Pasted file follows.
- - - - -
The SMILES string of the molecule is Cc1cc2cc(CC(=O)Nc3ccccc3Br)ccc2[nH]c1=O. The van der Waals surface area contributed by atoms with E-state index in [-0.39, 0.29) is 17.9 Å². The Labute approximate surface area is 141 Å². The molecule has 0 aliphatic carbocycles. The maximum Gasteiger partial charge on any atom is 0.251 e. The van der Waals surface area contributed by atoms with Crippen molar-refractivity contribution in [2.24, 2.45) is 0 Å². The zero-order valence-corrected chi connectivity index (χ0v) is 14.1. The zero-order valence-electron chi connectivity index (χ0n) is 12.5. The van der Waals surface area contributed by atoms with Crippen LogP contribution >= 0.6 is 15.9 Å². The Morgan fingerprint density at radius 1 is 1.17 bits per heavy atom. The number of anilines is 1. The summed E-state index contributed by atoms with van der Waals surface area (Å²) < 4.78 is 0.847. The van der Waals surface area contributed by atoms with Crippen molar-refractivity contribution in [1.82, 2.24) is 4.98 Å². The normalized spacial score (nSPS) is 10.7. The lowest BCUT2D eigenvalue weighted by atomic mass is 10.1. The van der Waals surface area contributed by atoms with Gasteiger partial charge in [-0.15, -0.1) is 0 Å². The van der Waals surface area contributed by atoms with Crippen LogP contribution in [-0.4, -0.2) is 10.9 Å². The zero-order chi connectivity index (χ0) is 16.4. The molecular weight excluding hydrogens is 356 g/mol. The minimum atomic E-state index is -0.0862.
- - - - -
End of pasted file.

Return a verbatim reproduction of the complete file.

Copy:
The SMILES string of the molecule is Cc1cc2cc(CC(=O)Nc3ccccc3Br)ccc2[nH]c1=O. The van der Waals surface area contributed by atoms with E-state index in [-0.39, 0.29) is 17.9 Å². The Labute approximate surface area is 141 Å². The molecule has 0 aliphatic carbocycles. The maximum Gasteiger partial charge on any atom is 0.251 e. The van der Waals surface area contributed by atoms with Crippen molar-refractivity contribution in [2.24, 2.45) is 0 Å². The zero-order valence-corrected chi connectivity index (χ0v) is 14.1. The zero-order valence-electron chi connectivity index (χ0n) is 12.5. The van der Waals surface area contributed by atoms with Crippen LogP contribution >= 0.6 is 15.9 Å². The Morgan fingerprint density at radius 1 is 1.17 bits per heavy atom. The number of anilines is 1. The summed E-state index contributed by atoms with van der Waals surface area (Å²) < 4.78 is 0.847. The van der Waals surface area contributed by atoms with Crippen molar-refractivity contribution in [1.82, 2.24) is 4.98 Å². The normalized spacial score (nSPS) is 10.7. The lowest BCUT2D eigenvalue weighted by atomic mass is 10.1. The van der Waals surface area contributed by atoms with Gasteiger partial charge in [-0.15, -0.1) is 0 Å². The van der Waals surface area contributed by atoms with Crippen LogP contribution in [-0.4, -0.2) is 10.9 Å². The zero-order chi connectivity index (χ0) is 16.4. The molecular weight excluding hydrogens is 356 g/mol. The minimum atomic E-state index is -0.0862.